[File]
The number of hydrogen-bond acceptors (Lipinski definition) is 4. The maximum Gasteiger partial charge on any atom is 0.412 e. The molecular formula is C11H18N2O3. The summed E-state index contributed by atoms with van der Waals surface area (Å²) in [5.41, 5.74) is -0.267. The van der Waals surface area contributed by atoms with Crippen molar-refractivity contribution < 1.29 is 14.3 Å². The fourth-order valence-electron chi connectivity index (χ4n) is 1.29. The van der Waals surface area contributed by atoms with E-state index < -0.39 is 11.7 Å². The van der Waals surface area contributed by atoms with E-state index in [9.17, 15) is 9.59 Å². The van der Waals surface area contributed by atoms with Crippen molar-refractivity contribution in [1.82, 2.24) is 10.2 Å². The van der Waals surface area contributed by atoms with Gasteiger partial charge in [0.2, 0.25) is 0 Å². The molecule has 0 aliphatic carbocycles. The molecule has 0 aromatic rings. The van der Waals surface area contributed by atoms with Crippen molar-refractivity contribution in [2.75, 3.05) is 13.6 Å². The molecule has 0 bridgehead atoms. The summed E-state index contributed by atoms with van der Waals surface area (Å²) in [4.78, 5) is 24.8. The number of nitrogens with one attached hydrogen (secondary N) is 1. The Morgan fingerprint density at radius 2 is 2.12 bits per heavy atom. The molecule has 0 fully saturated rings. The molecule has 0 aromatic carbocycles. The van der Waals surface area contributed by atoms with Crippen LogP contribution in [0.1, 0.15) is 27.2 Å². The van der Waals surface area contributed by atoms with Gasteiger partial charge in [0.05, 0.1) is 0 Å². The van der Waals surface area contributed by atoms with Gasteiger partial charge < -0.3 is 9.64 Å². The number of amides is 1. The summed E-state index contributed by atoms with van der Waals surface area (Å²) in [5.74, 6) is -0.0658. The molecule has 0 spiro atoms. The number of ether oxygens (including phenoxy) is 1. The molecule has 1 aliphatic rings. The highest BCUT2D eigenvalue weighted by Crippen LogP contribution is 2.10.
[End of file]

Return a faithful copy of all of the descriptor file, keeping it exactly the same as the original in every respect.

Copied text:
The number of hydrogen-bond acceptors (Lipinski definition) is 4. The maximum Gasteiger partial charge on any atom is 0.412 e. The molecular formula is C11H18N2O3. The summed E-state index contributed by atoms with van der Waals surface area (Å²) in [5.41, 5.74) is -0.267. The van der Waals surface area contributed by atoms with Crippen molar-refractivity contribution < 1.29 is 14.3 Å². The fourth-order valence-electron chi connectivity index (χ4n) is 1.29. The van der Waals surface area contributed by atoms with E-state index < -0.39 is 11.7 Å². The van der Waals surface area contributed by atoms with E-state index in [9.17, 15) is 9.59 Å². The van der Waals surface area contributed by atoms with Crippen molar-refractivity contribution in [1.82, 2.24) is 10.2 Å². The van der Waals surface area contributed by atoms with Gasteiger partial charge in [0.2, 0.25) is 0 Å². The molecule has 0 aliphatic carbocycles. The molecule has 0 aromatic rings. The van der Waals surface area contributed by atoms with Crippen molar-refractivity contribution in [2.75, 3.05) is 13.6 Å². The molecule has 0 bridgehead atoms. The summed E-state index contributed by atoms with van der Waals surface area (Å²) in [4.78, 5) is 24.8. The number of nitrogens with one attached hydrogen (secondary N) is 1. The Morgan fingerprint density at radius 2 is 2.12 bits per heavy atom. The molecule has 0 fully saturated rings. The molecule has 0 aromatic carbocycles. The van der Waals surface area contributed by atoms with Crippen LogP contribution in [0.1, 0.15) is 27.2 Å². The van der Waals surface area contributed by atoms with Gasteiger partial charge in [0.05, 0.1) is 0 Å². The van der Waals surface area contributed by atoms with Gasteiger partial charge < -0.3 is 9.64 Å². The number of amides is 1. The summed E-state index contributed by atoms with van der Waals surface area (Å²) in [5.74, 6) is -0.0658. The molecule has 0 spiro atoms. The number of ether oxygens (including phenoxy) is 1. The molecule has 1 aliphatic rings. The highest BCUT2D eigenvalue weighted by Crippen LogP contribution is 2.10.